Asteroid deflection strategies

From Academic Kids

Since 1994 when Comet Shoemaker-Levy 9 collided with Jupiter, scientists have been researching if it may be possible to deflect incoming asteroids. With the discovery in 1999 that (29075) 1950 DA has a 1 in 300 chance of colliding with Earth in 2880, and the more recent discovery of 2004 MN4, whose chance of impacting Earth in 2029 had initially been estimated at 1 in 37 before it was revised to approximately 1 in 50,000, this problem has been taken more seriously by politicians and scientists.

An impact by a 10 km asteroid on the Earth is widely viewed as an extinction-level event, likely to cause catastrophic damage to its existing biosphere. There is also a threat of impacts by comets falling into the inner Solar System after having been disturbed from their orbits in the "Oort Cloud," a huge, tenuous sphere of comets surrounding the Solar System. Such "long period" comets are only infrequent visitors into the inner Solar System and they do not generally fall in orbits in the same plane as that of Earth, but there is nothing to rule out the possibility that one might collide with the Earth. The impact velocity of a long-period comet would likely be several times greater than that of a near-Earth asteroid, making it much more destructive.

One might propose firing nuclear missiles at incoming asteroids would solve the problem, but it can be easily demonstrated that the energy required to destroy a 1km wide asteroid would be much larger than the energies available from nuclear explosives. Furthermore, simply breaking up an asteroid does not necessarily prevent the fragments from impacting, and potentially even causing greater destruction than the intact asteroid would have. On the other hand, if the asteroid is destroyed years in advance, the fragments would disperse over a very wide volume before, so only a few if any fragments would impact the Earth.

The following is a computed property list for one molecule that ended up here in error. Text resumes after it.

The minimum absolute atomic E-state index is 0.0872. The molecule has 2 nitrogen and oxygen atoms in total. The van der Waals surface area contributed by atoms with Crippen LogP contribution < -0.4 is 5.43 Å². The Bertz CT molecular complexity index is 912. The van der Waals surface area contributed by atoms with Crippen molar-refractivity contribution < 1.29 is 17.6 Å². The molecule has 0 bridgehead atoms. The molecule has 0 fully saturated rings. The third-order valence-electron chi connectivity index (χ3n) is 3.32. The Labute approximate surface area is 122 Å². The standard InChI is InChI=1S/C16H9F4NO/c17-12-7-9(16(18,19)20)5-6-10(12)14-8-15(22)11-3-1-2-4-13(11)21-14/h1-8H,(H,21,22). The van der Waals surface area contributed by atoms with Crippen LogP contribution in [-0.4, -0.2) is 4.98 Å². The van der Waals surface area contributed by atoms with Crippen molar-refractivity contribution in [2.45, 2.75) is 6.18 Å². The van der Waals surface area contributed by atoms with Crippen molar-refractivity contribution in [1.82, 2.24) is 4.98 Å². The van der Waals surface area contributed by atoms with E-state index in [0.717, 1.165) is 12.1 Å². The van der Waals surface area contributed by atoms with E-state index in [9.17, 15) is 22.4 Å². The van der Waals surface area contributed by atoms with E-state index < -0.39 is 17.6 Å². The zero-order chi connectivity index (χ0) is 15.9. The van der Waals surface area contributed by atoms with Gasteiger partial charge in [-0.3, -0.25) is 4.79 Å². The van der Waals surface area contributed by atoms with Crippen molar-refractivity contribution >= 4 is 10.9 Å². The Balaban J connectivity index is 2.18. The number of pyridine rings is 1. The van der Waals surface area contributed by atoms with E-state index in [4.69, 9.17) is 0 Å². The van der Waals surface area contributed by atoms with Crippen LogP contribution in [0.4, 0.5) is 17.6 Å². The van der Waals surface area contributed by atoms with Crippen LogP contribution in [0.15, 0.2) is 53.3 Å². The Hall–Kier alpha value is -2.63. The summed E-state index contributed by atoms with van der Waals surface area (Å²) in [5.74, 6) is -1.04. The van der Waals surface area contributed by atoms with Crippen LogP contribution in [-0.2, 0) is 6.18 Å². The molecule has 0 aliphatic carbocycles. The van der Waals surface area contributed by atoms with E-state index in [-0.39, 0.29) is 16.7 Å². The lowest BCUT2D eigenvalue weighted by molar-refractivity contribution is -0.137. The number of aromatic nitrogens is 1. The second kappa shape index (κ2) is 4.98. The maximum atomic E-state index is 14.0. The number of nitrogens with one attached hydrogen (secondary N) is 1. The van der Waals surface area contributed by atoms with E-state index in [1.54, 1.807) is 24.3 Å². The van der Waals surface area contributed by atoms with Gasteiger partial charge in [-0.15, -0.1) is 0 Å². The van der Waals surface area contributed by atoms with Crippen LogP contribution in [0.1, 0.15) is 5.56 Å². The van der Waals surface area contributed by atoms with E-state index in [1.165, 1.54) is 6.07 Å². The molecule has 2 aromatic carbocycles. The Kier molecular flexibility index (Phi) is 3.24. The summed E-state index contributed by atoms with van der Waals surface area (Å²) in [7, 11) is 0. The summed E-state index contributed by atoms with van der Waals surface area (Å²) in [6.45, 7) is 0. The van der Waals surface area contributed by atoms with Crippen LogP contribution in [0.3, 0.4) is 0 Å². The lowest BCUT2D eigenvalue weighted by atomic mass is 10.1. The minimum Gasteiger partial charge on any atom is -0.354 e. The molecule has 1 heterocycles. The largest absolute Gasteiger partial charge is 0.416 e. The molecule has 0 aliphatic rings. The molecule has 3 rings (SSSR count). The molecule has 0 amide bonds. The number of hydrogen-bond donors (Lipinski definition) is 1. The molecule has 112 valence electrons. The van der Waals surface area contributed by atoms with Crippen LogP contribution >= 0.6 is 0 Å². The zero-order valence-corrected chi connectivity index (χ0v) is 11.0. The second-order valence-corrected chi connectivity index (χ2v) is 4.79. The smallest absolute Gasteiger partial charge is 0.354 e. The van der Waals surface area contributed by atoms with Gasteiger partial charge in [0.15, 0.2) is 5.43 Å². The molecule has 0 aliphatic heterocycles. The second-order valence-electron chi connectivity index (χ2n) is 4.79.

A more promising idea is to explode smaller nuclear devices alongside the asteroid. Providing this was done well in advance, a small deflection from a nuclear blast would be enough to alter the orbit and avoid an Earth impact. This is a form of nuclear pulse propulsion. In 1968, students at the Massachusetts Institute of Technology designed a system using nuclear explosions to prevent a hypothetical impact on the earth by the asteroid Icarus. This design study was later published as the Icarus Project.

However, NASA scientist Dan Durda has argued that if an asteroid was of low density and high porosity, it would be more likely to absorb the energy from a stand-off explosion, rather than be deflected. Although (29075) 1950 DA is dense, many other asteroids in the Solar System were found to be of low density and high porosity, and therefore could not be deflected in this way.

In addition, deflecting an asteroid impact requires that the asteroid be identified years before impact.

Cynics suggest that nuclear scientists are simply trying to find new excuses to keep nuclear missiles around, and to keep 'improving' them, as their careers have been endangered since the end of the Cold War.

Researcher Jay Melosh has proposed that it may be possible to deflect the orbit of an asteroid by focusing solar energy on its surface. This would create a small thrust from the resulting vaporisation of material, which over time would be enough to deflect any incoming asteroids, regardless of their density and porosity. Such a 'solar collector' is not as far fetched as it sounds, as the US military have already launched satellites designed to collect and focus radio waves.

Other proposals include:

  • Setting up mass drivers on the object to scoop up dusty material and shoot it away, giving the object a slow, steady nudge.
  • Flying a big sheet of reflective Mylar to wrap itself around the asteroid, acting as a solar sail to use the pressure of sunlight to shift the object's orbit.
  • Dusting the object with powdered chalk or soot to perform a similar adjustment, using the Yarkovsky effect.

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